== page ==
As anxious commuters await word of a possible BART strike, both sides in the commuter rail's labor dispute remained optimistic that a deal would be reached even as they accused each other of stalling.
Bitter negotiations picked up on Monday, as the Bay Area's second-biggest transit operator faces a midnight Sunday deadline to reach a deal with its employee unions. As talks creep along, some 200,000 people who ride BART round-trip each weekday will be left wondering if the trains will stop running as soon as next week.
Workers will vote on Tuesday on whether to give union management the authority it needs to call a strike should the contract expire at the end of the month. But no dates for a strike have been set and both sides expect to return to the bargaining table throughout the week in hopes of reaching a deal.
"We are talking settlement, we are talking agreement, we are bargaining," Antonnete Bryant, president of the local Amalgamated Transit Union, said while taking a break from negotiations Monday. "There has been some movement, but not significant."
BART said it was working with regional transportation officials on backup plans if it needs to shut down trains, including extra bus service that may be operated by BART.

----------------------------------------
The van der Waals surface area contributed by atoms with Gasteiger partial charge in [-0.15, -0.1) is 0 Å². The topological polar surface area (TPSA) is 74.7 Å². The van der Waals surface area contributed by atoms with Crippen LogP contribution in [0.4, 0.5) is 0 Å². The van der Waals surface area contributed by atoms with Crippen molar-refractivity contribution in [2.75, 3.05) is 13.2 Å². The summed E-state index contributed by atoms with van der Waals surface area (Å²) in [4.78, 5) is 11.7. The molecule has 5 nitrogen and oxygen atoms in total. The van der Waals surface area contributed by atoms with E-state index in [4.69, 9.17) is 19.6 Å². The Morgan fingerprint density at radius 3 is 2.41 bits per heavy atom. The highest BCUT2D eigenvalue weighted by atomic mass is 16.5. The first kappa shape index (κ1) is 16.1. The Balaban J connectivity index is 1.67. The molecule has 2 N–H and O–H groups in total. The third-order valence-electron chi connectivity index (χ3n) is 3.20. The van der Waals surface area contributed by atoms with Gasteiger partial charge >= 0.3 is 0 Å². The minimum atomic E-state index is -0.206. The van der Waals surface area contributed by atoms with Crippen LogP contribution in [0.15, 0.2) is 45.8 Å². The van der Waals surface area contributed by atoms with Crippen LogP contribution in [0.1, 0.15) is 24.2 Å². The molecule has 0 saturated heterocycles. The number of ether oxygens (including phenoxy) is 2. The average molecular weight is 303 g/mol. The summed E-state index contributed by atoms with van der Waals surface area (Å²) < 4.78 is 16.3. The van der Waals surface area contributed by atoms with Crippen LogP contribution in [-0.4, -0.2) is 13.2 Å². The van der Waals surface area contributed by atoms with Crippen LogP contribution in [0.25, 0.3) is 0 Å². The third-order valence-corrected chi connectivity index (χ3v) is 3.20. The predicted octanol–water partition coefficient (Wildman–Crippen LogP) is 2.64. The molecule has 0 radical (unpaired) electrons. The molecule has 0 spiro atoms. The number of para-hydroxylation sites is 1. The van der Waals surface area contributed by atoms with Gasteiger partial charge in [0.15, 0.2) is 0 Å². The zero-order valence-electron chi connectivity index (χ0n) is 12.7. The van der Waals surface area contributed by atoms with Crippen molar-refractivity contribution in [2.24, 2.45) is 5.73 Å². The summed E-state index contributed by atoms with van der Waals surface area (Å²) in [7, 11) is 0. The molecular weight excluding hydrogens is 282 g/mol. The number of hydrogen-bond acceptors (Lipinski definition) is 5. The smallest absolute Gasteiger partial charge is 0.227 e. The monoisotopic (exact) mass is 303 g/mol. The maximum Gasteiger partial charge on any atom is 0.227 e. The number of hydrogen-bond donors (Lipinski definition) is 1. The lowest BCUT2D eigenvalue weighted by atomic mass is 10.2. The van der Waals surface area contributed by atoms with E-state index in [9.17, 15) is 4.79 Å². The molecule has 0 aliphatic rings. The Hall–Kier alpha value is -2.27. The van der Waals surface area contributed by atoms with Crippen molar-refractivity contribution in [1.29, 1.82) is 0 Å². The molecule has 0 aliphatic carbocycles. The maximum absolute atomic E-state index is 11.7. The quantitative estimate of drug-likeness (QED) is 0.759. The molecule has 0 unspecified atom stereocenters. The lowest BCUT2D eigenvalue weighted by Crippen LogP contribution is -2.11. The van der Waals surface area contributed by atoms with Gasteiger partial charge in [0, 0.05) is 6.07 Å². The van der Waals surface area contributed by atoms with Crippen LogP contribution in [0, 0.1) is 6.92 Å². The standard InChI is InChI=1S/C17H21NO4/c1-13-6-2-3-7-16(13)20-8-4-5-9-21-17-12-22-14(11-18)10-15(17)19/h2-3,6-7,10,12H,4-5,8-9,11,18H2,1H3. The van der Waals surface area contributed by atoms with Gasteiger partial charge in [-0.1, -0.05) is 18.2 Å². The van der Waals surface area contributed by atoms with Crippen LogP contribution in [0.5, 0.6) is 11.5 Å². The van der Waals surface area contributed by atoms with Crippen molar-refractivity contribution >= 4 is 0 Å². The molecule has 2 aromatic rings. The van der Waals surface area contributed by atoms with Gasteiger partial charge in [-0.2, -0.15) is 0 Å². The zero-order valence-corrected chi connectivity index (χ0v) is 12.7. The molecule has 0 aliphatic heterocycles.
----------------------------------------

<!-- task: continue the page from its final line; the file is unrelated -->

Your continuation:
"We're hopeful that it doesn't come to that," said Paul Oversier, BART's assistant general manager of operations. "We are doing the planning for it, but it's a little early right now."
On Monday, the ATU and the local SEIU -- BART's two largest employee unions -- said they filed a lawsuit in Alameda County Superior Court alleging the agency was unwilling to bargain over employee safety issues.
It comes after BART on Friday publicized the case of a station agent who prosecutors charged with filing a false police report about being attacked on the job. BART officials called the lawsuit a "smoke screen" to divert attention from other issues.
BART on Monday proposed a 4 percent pay hike across four years, a far cry from the 23 percent wage increase over three years that workers are seeking.
While the unions are looking for more safety measures and pay, agency management is trying to require workers to pay more money toward
their pension and health care benefits packages.
"We don't want a strike," Oversier said, "and we're going to do everything we can between now and midnight on June 30 to avoid a strike."